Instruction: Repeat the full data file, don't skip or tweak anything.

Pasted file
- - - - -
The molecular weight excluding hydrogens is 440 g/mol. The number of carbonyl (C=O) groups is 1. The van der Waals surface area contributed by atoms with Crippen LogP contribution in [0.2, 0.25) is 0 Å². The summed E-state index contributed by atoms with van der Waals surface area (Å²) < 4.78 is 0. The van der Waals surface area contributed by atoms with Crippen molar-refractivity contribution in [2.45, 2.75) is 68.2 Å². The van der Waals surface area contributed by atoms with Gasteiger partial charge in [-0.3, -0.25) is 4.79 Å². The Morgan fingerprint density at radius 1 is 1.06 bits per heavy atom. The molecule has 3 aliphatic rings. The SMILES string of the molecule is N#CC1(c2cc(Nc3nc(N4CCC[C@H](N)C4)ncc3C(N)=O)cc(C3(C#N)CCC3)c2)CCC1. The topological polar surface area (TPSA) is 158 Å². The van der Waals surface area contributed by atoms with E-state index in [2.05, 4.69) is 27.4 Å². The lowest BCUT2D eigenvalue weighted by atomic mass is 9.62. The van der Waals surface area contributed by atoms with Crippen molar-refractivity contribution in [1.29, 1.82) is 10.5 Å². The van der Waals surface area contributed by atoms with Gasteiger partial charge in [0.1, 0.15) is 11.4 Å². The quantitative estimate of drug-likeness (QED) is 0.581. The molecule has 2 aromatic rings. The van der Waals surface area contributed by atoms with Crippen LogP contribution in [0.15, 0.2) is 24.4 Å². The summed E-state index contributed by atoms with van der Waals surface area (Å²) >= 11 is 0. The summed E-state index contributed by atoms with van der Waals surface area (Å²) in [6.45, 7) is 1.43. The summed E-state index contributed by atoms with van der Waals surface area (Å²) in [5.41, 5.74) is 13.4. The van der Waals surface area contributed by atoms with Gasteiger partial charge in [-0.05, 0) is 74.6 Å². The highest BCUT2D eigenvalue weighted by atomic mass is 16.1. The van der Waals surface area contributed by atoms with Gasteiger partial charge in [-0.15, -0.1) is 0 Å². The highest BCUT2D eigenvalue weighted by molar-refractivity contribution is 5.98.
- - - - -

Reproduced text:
The molecular weight excluding hydrogens is 440 g/mol. The number of carbonyl (C=O) groups is 1. The van der Waals surface area contributed by atoms with Crippen LogP contribution in [0.2, 0.25) is 0 Å². The summed E-state index contributed by atoms with van der Waals surface area (Å²) < 4.78 is 0. The van der Waals surface area contributed by atoms with Crippen molar-refractivity contribution in [2.45, 2.75) is 68.2 Å². The van der Waals surface area contributed by atoms with Gasteiger partial charge in [-0.3, -0.25) is 4.79 Å². The Morgan fingerprint density at radius 1 is 1.06 bits per heavy atom. The molecule has 3 aliphatic rings. The SMILES string of the molecule is N#CC1(c2cc(Nc3nc(N4CCC[C@H](N)C4)ncc3C(N)=O)cc(C3(C#N)CCC3)c2)CCC1. The topological polar surface area (TPSA) is 158 Å². The van der Waals surface area contributed by atoms with E-state index in [2.05, 4.69) is 27.4 Å². The lowest BCUT2D eigenvalue weighted by atomic mass is 9.62. The van der Waals surface area contributed by atoms with Crippen molar-refractivity contribution in [1.29, 1.82) is 10.5 Å². The van der Waals surface area contributed by atoms with Gasteiger partial charge in [0.1, 0.15) is 11.4 Å². The quantitative estimate of drug-likeness (QED) is 0.581. The molecule has 2 aromatic rings. The van der Waals surface area contributed by atoms with Crippen LogP contribution in [0.15, 0.2) is 24.4 Å². The summed E-state index contributed by atoms with van der Waals surface area (Å²) >= 11 is 0. The summed E-state index contributed by atoms with van der Waals surface area (Å²) in [6.45, 7) is 1.43. The summed E-state index contributed by atoms with van der Waals surface area (Å²) in [5.41, 5.74) is 13.4. The van der Waals surface area contributed by atoms with Gasteiger partial charge in [-0.05, 0) is 74.6 Å². The highest BCUT2D eigenvalue weighted by atomic mass is 16.1. The van der Waals surface area contributed by atoms with Gasteiger partial charge in [-0.15, -0.1) is 0 Å². The highest BCUT2D eigenvalue weighted by molar-refractivity contribution is 5.98.